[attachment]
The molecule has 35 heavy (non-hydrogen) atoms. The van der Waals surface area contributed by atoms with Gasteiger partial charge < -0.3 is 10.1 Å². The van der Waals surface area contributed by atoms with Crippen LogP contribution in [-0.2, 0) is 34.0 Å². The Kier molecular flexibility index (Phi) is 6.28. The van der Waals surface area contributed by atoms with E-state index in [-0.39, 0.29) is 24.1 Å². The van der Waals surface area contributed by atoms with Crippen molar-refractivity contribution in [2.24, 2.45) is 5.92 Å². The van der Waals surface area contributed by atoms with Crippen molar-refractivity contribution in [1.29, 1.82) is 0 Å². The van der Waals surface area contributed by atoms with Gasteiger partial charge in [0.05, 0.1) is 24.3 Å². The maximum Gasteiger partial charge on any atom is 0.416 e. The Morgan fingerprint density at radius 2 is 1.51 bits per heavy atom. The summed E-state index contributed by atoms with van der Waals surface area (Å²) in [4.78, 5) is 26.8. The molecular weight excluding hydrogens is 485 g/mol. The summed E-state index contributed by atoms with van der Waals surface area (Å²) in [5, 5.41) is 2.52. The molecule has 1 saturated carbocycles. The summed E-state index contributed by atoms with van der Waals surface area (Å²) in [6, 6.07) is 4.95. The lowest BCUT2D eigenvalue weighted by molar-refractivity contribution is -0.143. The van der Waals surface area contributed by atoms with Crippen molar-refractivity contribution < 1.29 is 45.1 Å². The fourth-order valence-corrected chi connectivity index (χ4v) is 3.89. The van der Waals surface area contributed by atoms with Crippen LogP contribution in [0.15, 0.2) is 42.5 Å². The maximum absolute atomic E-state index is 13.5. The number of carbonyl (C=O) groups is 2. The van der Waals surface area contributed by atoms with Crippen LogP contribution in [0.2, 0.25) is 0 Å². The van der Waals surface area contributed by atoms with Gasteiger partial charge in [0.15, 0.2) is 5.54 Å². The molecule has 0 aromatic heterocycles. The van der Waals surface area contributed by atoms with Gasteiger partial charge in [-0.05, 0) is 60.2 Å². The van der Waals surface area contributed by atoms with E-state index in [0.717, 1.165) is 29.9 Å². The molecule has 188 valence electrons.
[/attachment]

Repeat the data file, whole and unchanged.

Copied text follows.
The molecule has 35 heavy (non-hydrogen) atoms. The van der Waals surface area contributed by atoms with Gasteiger partial charge < -0.3 is 10.1 Å². The van der Waals surface area contributed by atoms with Crippen LogP contribution in [-0.2, 0) is 34.0 Å². The Kier molecular flexibility index (Phi) is 6.28. The van der Waals surface area contributed by atoms with E-state index in [-0.39, 0.29) is 24.1 Å². The van der Waals surface area contributed by atoms with Crippen molar-refractivity contribution in [2.24, 2.45) is 5.92 Å². The van der Waals surface area contributed by atoms with Crippen molar-refractivity contribution in [1.29, 1.82) is 0 Å². The van der Waals surface area contributed by atoms with Gasteiger partial charge in [0.05, 0.1) is 24.3 Å². The maximum Gasteiger partial charge on any atom is 0.416 e. The Morgan fingerprint density at radius 2 is 1.51 bits per heavy atom. The summed E-state index contributed by atoms with van der Waals surface area (Å²) in [4.78, 5) is 26.8. The molecular weight excluding hydrogens is 485 g/mol. The summed E-state index contributed by atoms with van der Waals surface area (Å²) in [5, 5.41) is 2.52. The molecule has 1 saturated carbocycles. The summed E-state index contributed by atoms with van der Waals surface area (Å²) in [6, 6.07) is 4.95. The lowest BCUT2D eigenvalue weighted by molar-refractivity contribution is -0.143. The van der Waals surface area contributed by atoms with Crippen molar-refractivity contribution < 1.29 is 45.1 Å². The fourth-order valence-corrected chi connectivity index (χ4v) is 3.89. The van der Waals surface area contributed by atoms with Crippen LogP contribution in [0.15, 0.2) is 42.5 Å². The maximum absolute atomic E-state index is 13.5. The number of carbonyl (C=O) groups is 2. The van der Waals surface area contributed by atoms with Crippen LogP contribution in [0.2, 0.25) is 0 Å². The van der Waals surface area contributed by atoms with Gasteiger partial charge in [0.15, 0.2) is 5.54 Å². The molecule has 0 aromatic heterocycles. The van der Waals surface area contributed by atoms with Gasteiger partial charge in [-0.05, 0) is 60.2 Å². The van der Waals surface area contributed by atoms with E-state index in [0.717, 1.165) is 29.9 Å². The molecule has 188 valence electrons.